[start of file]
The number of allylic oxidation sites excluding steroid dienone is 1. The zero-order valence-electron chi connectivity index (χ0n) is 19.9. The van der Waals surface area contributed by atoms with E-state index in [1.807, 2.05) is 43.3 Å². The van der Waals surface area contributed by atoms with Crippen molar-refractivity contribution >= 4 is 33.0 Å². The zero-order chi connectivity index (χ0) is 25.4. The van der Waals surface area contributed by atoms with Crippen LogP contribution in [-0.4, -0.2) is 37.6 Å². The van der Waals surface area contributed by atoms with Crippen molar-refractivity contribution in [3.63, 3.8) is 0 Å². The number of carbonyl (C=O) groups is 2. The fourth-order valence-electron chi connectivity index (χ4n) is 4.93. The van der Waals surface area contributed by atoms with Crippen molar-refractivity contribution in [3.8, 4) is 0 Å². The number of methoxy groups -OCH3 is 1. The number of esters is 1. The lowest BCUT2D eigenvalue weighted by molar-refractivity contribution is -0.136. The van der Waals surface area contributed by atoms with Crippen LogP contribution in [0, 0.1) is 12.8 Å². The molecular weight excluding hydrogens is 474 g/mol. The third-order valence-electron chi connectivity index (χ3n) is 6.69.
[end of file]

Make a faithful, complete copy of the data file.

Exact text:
The number of allylic oxidation sites excluding steroid dienone is 1. The zero-order valence-electron chi connectivity index (χ0n) is 19.9. The van der Waals surface area contributed by atoms with E-state index in [1.807, 2.05) is 43.3 Å². The van der Waals surface area contributed by atoms with Crippen molar-refractivity contribution >= 4 is 33.0 Å². The zero-order chi connectivity index (χ0) is 25.4. The van der Waals surface area contributed by atoms with Crippen LogP contribution in [-0.4, -0.2) is 37.6 Å². The van der Waals surface area contributed by atoms with Crippen molar-refractivity contribution in [3.63, 3.8) is 0 Å². The number of carbonyl (C=O) groups is 2. The fourth-order valence-electron chi connectivity index (χ4n) is 4.93. The van der Waals surface area contributed by atoms with Crippen molar-refractivity contribution in [3.8, 4) is 0 Å². The number of methoxy groups -OCH3 is 1. The number of esters is 1. The lowest BCUT2D eigenvalue weighted by molar-refractivity contribution is -0.136. The van der Waals surface area contributed by atoms with Crippen LogP contribution in [0, 0.1) is 12.8 Å². The molecular weight excluding hydrogens is 474 g/mol. The third-order valence-electron chi connectivity index (χ3n) is 6.69.